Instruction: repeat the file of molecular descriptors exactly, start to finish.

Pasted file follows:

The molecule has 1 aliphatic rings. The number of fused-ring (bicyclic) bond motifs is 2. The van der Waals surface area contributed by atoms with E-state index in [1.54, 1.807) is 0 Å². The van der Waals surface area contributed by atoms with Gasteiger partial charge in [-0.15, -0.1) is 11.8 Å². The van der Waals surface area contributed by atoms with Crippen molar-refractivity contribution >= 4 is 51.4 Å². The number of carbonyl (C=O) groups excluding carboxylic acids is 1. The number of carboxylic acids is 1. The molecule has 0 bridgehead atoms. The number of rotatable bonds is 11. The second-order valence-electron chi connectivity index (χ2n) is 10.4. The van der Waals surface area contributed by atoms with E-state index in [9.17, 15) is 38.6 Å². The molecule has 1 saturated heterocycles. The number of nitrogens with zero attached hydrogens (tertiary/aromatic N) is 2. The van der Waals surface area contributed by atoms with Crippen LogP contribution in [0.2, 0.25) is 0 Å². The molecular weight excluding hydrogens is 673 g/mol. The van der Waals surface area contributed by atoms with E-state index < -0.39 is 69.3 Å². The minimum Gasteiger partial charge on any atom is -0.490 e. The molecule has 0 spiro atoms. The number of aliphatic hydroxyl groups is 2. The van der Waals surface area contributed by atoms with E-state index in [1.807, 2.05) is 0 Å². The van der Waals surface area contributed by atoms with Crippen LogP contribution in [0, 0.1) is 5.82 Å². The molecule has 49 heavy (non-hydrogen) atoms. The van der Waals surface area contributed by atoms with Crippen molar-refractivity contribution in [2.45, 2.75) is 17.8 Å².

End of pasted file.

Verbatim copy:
The molecule has 1 aliphatic rings. The number of fused-ring (bicyclic) bond motifs is 2. The van der Waals surface area contributed by atoms with E-state index in [1.54, 1.807) is 0 Å². The van der Waals surface area contributed by atoms with Gasteiger partial charge in [-0.15, -0.1) is 11.8 Å². The van der Waals surface area contributed by atoms with Crippen molar-refractivity contribution >= 4 is 51.4 Å². The number of carbonyl (C=O) groups excluding carboxylic acids is 1. The number of carboxylic acids is 1. The molecule has 0 bridgehead atoms. The number of rotatable bonds is 11. The second-order valence-electron chi connectivity index (χ2n) is 10.4. The van der Waals surface area contributed by atoms with E-state index in [9.17, 15) is 38.6 Å². The molecule has 1 saturated heterocycles. The number of nitrogens with zero attached hydrogens (tertiary/aromatic N) is 2. The van der Waals surface area contributed by atoms with Crippen LogP contribution in [0.2, 0.25) is 0 Å². The molecular weight excluding hydrogens is 673 g/mol. The van der Waals surface area contributed by atoms with E-state index < -0.39 is 69.3 Å². The minimum Gasteiger partial charge on any atom is -0.490 e. The molecule has 0 spiro atoms. The number of aliphatic hydroxyl groups is 2. The van der Waals surface area contributed by atoms with E-state index in [1.807, 2.05) is 0 Å². The van der Waals surface area contributed by atoms with Crippen LogP contribution in [0, 0.1) is 5.82 Å². The molecule has 49 heavy (non-hydrogen) atoms. The van der Waals surface area contributed by atoms with Crippen molar-refractivity contribution in [2.45, 2.75) is 17.8 Å².